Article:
Broadway producer Ted Snowdon has known since he was a small child that he wanted to work in theater. “I remember when the first West Side Story opened on Broadway. I was 11. I knew the music and everything!” he said with characteristic enthusiasm.
After trying his hand at playwriting and directing, Snowdon scored his first Broadway producing credit in 1979 for The Elephant Man, while still in his early 30s. His name “was in very small print in the credits,” he said, “but it was for a major Broadway drama.”
Snowdon has produced dozens of shows on and off Broadway since then, undertaking many that explore gay life, civil rights and politics. “You never know what will happen with a play, so you’d better love it,” he said. “I am very lucky. I’ve been allowed to produce quality theater.”
As a longtime gay rights activist and philanthropist, Snowdon supports a myriad of theater, opera and LGBTQ nonprofits—including GMHC—through the Ted Snowdon Foundation, which he formed in 1997 to give exclusively to arts and LGBTQ causes. Two-thirds of its annual funding goes to LGBTQ groups.
“LGBTQ organizations are always a bit on the edge—and the same with the arts,” he explained. “They don’t have big endowments like churches and universities, and times are precarious, so I’ve made an effort to not have these groups fall through the cracks.”
Snowdon rattled off a list of twelve LGBTQ and HIV/AIDS service organizations besides GMHC that his foundation has funded in the last year, including Broadway Cares/Equity Fights AIDS, GLAAD, Lambda Legal and SAGE, which operates LGBTQ senior centers.
Housing is on Snowdon’s mind, as it’s so expensive in New York. He said SAGE matters to him because “LGBTQ people aging is a huge and growing issue,” and they need a welcoming place to live. The Foundation also supports LGBTQ youth through the Hetrick-Martin Institute and the Point Foundation, which provides college scholarships.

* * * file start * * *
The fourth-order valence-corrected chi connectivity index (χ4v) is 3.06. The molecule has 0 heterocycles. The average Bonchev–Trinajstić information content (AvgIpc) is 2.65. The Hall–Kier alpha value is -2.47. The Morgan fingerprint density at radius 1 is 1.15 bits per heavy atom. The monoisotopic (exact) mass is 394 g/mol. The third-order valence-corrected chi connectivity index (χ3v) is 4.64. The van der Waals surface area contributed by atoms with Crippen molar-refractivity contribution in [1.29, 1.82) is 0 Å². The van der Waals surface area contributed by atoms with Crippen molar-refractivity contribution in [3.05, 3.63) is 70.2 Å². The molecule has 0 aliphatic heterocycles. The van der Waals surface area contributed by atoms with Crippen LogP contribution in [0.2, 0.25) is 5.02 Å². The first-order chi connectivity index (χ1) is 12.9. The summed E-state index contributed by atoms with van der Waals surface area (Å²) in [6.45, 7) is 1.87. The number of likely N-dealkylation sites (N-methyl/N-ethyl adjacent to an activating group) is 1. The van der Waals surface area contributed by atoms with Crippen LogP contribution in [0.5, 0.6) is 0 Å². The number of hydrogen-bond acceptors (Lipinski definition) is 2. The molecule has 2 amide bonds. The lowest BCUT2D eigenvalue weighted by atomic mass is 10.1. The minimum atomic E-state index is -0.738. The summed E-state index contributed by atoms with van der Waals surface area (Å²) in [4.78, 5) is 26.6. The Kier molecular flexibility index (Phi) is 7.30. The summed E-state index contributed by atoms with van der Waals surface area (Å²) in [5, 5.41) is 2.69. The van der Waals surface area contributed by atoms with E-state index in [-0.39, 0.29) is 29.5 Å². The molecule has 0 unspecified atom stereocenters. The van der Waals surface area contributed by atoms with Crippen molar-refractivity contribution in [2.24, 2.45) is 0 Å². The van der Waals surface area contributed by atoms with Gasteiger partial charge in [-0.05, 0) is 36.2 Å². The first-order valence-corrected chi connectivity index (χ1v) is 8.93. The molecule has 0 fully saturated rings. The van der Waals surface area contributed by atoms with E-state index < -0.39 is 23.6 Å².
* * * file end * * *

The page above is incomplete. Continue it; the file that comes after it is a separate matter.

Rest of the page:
Notably, Snowdon makes unrestricted grants for general operating support to GMHC and many other LGBTQ nonprofits, instead of designating a specific program, as many donors do. “I trust the organization’s leaders to know better than I where to spend the monies—especially during times of economic upheaval, like the pandemic, when there is anxiety and lower funding,” he said.
Since the pandemic struck in 2020, major LGBTQ fundraising events in New York City, like AIDS Walk NY, were either canceled or had to go virtual, Snowdon said, and so he’s recently expanded his foundation’s annual operations grant to GMHC to just under $100,000 over three years.
Forty years into his producing career, Snowdon, now 75, is taking stock.
“There are a few shows that I’m exceedingly proud of,” he said, mentioning playwright Jonathan Tolins’s The Last Sunday in June from 2003, an affectionate yet biting tribute to the genre of “gay theater.” “It was a bold and wonderful play, a critical hit, but not a commercial success,” Snowdon said philosophically.
Ten years later, Snowdon went on to produce Tolins’s hit comedy Buyer & Cellar, starring Michael Urie as a struggling actor who takes a job staffing a fake mall in Barbra Streisand’s Malibu basement.
“I hate to pick favorites,” he said, as he surveyed a wall of show posters in his New York apartment. “I’m thinking I lost a bundle on that one—or that’s one I loved, but it didn’t run long.”
One recent endeavor, Lynn Nottage’s Sweat, which Snowdon helped take to Broadway in 2017, has been heralded as a look at Trump’s America, and nominated for three Tony Awards. The Pulitzer Prize-winning drama examines the friendships of several working-class women in the Pennsylvania Rust Belt when their factory jobs go offshore.
“It’s getting so hard to do serious drama—or even musicals,” he said ruefully. “But I’ll continue to support the work of theater artists in the non-profit world, and also the commercial world of Broadway, as I can. I am so blessed to be able to do that.”